Karen Cooper Complex

Contact artist


The Karen Cooper Complex line goes all the way back to Big Naptar, a six-piece band featuring two sax players, formed in 1970 here in Richmond, that Frank Daniel, Steve Bernard and I all played in. In those days, we were attempting to force a marriage between elemental rock and free jazz. At the same time, Wm. Burke (aka Key Ring Torch) and Bo Jacob (aka Bo Janne Valvoline) were playing with local oddball legends, the Titfield Thunderbolt. Jacob eventually left to go on the road as a sound man for Parliament/Funkadelic and Burke later went solo, calling his act, Wm. Burke's Hideous Truth.
In the late 70's Steve Bernard and a rotating cast of musicians and non-musicians who called themselves I Saw a Bulldozer, recorded a series of private party tapes, organized around three or four female vocalists who wrote Surrealist-style "Exquisite Corpse" lyrics and chanted them in unison in front of a band, coming across something like a female, beatnik version of the Last Poets, who were more interested in art than politics.Frank Daniel then plucked Karen Cooper out of the Bulldozer lineup and made her an integral, impulsive instrument in a band that played loosely structured, improvisational rock that was more "Bitches Brew" than Grateful Dead, if that makes sense. From my perspective, all these years later, Karen sounds like an unbridled outsider artist who's simultaneously sending and receiving while the band churns around her. This isn't jazz, and it wasn't intended to be, but we were obviously listening, responding and playing off of each other in the same way more technically proficient improvisers do.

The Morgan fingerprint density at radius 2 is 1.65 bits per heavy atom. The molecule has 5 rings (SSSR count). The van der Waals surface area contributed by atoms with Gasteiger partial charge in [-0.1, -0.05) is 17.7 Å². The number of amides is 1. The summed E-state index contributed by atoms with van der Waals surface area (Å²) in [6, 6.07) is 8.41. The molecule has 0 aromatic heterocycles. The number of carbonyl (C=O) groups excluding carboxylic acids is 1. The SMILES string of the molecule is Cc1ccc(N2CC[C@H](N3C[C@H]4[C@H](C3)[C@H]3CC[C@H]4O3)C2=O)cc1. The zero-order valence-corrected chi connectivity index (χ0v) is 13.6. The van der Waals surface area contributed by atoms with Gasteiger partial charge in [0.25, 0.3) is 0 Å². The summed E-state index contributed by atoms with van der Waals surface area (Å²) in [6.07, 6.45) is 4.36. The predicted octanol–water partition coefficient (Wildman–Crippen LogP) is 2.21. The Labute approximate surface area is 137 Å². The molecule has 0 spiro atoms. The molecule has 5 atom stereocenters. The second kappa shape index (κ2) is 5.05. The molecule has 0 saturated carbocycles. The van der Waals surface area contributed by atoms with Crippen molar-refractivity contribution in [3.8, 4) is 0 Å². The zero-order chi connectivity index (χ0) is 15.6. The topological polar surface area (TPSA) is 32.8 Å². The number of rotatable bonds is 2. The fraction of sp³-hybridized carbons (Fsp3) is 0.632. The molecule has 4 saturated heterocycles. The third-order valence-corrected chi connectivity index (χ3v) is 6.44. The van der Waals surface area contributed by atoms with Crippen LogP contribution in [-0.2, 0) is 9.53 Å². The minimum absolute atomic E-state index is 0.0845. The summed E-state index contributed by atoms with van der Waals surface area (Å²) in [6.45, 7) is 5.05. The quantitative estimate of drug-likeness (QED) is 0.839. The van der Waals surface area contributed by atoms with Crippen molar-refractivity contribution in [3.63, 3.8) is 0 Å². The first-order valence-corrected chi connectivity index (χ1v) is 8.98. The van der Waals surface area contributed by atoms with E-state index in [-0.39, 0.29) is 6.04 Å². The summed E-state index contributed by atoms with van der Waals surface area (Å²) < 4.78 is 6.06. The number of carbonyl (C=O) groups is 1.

Four of us were also DJs on a local independent radio station and when I listen to this music now, it sounds to me like we'd clearly digested enough influences that I won't try to list any of them in particular — at the risk of omitting as much as I could include.
After the first sessions, Burt Blackburn stepped in for Steve Bernard, who was already living 200 miles away in the foothills of the Blue Ridge, and Bo Jacob, who'd gone back out with Randy Newman, was replaced by the first drum machine in town.

Just as things really began to gel, Karen, who was married to Les Smith, informed us that she was expecting — and the band never played live — in fact, from that point, it never played again at all. Frank Daniel died of complications of Type I diabetes in 2004 and I've collected and digitized this volume as a salute to his memory and in hopes that someone out there will listen to this music and say "Good work, Frank. Thanks."
-Bill Altice Feb 2010

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